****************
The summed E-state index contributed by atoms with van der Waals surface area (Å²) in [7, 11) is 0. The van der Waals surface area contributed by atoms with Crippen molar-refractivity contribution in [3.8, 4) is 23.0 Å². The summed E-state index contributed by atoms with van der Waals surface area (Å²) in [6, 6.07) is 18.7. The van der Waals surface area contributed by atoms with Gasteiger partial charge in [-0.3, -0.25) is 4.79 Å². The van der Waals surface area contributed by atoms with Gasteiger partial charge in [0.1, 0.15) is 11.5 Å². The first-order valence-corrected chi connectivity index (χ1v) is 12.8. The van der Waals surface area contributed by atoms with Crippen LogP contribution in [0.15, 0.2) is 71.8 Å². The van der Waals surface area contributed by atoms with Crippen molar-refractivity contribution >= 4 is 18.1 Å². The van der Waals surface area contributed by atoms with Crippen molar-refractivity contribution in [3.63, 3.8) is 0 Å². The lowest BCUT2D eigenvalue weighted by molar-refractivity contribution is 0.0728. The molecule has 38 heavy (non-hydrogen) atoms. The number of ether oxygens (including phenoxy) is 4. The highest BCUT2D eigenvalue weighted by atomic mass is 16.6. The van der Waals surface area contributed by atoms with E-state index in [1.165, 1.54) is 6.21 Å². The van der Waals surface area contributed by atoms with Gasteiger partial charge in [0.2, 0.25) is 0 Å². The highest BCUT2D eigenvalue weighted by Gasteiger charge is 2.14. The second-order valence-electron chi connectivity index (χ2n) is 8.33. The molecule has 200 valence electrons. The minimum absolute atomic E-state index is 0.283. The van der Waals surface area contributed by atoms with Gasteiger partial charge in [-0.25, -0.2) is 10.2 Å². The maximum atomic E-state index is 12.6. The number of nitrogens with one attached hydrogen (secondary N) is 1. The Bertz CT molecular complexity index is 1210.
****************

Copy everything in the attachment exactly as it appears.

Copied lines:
The summed E-state index contributed by atoms with van der Waals surface area (Å²) in [7, 11) is 0. The van der Waals surface area contributed by atoms with Crippen molar-refractivity contribution in [3.8, 4) is 23.0 Å². The summed E-state index contributed by atoms with van der Waals surface area (Å²) in [6, 6.07) is 18.7. The van der Waals surface area contributed by atoms with Gasteiger partial charge in [-0.3, -0.25) is 4.79 Å². The van der Waals surface area contributed by atoms with Gasteiger partial charge in [0.1, 0.15) is 11.5 Å². The first-order valence-corrected chi connectivity index (χ1v) is 12.8. The van der Waals surface area contributed by atoms with Crippen LogP contribution in [0.15, 0.2) is 71.8 Å². The van der Waals surface area contributed by atoms with Crippen molar-refractivity contribution >= 4 is 18.1 Å². The van der Waals surface area contributed by atoms with Crippen molar-refractivity contribution in [3.63, 3.8) is 0 Å². The lowest BCUT2D eigenvalue weighted by molar-refractivity contribution is 0.0728. The molecule has 38 heavy (non-hydrogen) atoms. The number of ether oxygens (including phenoxy) is 4. The highest BCUT2D eigenvalue weighted by atomic mass is 16.6. The van der Waals surface area contributed by atoms with E-state index in [1.165, 1.54) is 6.21 Å². The van der Waals surface area contributed by atoms with Gasteiger partial charge in [0.2, 0.25) is 0 Å². The highest BCUT2D eigenvalue weighted by Gasteiger charge is 2.14. The second-order valence-electron chi connectivity index (χ2n) is 8.33. The molecule has 200 valence electrons. The minimum absolute atomic E-state index is 0.283. The van der Waals surface area contributed by atoms with Gasteiger partial charge in [-0.25, -0.2) is 10.2 Å². The maximum atomic E-state index is 12.6. The number of nitrogens with one attached hydrogen (secondary N) is 1. The Bertz CT molecular complexity index is 1210.